from Wiktionary, Creative Commons Attribution/Share-Alike License
- n. Obsolete spelling of sentinel.
from the GNU version of the Collaborative International Dictionary of English
- n. Sentinel.
from The Century Dictionary and Cyclopedia
- n. A former spelling of sentinel.
Sorry, no etymologies found.
Though Esther and Mary had resided in the convent from their infancy, they never had ventured to cross this bridge, at the foot of which stood the image of St. Bertrand; being placed there as a kind of centinel, to prevent the evil spirit, which was reported to haunt the wood, from straying beyond its precincts.
Mr Arnott most gratefully acceded to the proposal; and the white domino, who acted as commanding officer, assigned to each his station: he desired Cecilia would keep quietly to her seat, appointed the schoolmaster to be her guard on the left, took possession himself of the opposite post, and ordered Mr Arnott to stand centinel in front.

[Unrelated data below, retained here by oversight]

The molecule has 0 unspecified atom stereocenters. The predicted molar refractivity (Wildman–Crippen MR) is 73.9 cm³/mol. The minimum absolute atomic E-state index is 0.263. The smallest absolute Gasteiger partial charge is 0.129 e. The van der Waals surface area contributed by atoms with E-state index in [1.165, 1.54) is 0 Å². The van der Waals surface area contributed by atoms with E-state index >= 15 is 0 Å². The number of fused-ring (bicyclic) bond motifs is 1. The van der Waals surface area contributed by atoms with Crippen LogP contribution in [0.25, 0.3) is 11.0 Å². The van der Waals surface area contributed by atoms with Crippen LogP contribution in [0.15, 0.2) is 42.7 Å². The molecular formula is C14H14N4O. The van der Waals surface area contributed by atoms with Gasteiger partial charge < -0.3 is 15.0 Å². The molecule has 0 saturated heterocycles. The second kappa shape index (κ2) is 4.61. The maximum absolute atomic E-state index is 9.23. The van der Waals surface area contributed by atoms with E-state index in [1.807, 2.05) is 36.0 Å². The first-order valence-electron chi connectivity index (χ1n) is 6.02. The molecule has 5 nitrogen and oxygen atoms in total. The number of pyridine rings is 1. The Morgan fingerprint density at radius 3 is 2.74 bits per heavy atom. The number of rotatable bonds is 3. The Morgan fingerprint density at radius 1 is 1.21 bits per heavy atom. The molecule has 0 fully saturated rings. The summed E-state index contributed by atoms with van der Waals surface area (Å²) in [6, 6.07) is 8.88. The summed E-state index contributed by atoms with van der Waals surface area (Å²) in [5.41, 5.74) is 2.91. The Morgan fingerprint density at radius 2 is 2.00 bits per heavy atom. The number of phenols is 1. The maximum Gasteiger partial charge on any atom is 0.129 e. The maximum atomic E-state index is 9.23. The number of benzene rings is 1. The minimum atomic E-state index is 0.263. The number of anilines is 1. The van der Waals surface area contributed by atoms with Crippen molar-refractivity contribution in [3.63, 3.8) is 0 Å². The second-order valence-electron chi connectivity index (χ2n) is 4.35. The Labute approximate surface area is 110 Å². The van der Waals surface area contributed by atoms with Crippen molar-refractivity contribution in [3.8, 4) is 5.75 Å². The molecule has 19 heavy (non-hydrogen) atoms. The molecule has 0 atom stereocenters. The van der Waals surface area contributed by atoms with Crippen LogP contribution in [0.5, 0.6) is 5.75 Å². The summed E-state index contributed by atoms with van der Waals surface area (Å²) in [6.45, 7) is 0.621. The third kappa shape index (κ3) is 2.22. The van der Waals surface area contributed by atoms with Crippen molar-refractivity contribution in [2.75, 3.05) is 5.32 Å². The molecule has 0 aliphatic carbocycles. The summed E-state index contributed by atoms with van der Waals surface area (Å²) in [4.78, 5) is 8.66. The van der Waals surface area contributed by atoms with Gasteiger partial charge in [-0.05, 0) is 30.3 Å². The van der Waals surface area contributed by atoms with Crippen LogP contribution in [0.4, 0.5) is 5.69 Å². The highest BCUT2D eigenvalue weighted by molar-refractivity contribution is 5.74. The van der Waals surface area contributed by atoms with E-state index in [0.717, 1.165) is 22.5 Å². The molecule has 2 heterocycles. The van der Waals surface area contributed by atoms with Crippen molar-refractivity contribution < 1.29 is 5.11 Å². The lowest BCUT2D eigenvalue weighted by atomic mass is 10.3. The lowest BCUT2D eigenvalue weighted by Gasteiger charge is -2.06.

The official spoke to a centinel, who immediately lest the chamber.
“Signor, you still dream!” replied the centinel, pausing, “No person has been here.”
I had a great mind to have gone back again and given myself up; and, perhaps, I should too, if it had not been for my friend, the centinel, who escaped with me, and I would not do him an injury, poor fellow! for he meant nothing but kindness when he let me out.
“I know him not,” replied the centinel, changing countenance, and he abruptly left the prison.
For his liberty he was indebied to the young centinel, who had on a former occasion been removed from the door of his prison, but who, by means of the guard, to whom Vivaldi had given money, as he returned one night from the tribunal, had since been able to communicate with him.
The centinel, while he listened, became grave and thoughtful.
His mind deeply affected by the extraordinary circumstances of the dream, and the yet more extraordinary incident that had followed, Vivaldi gave a meaning to the words of the centinel, which did not belong to them.
Vivaldi regarded the centinel with attention, while he made this assertion, and did not perceive in his manner any consciousness of falshood; yet he knew not how to believe what he had affirmed.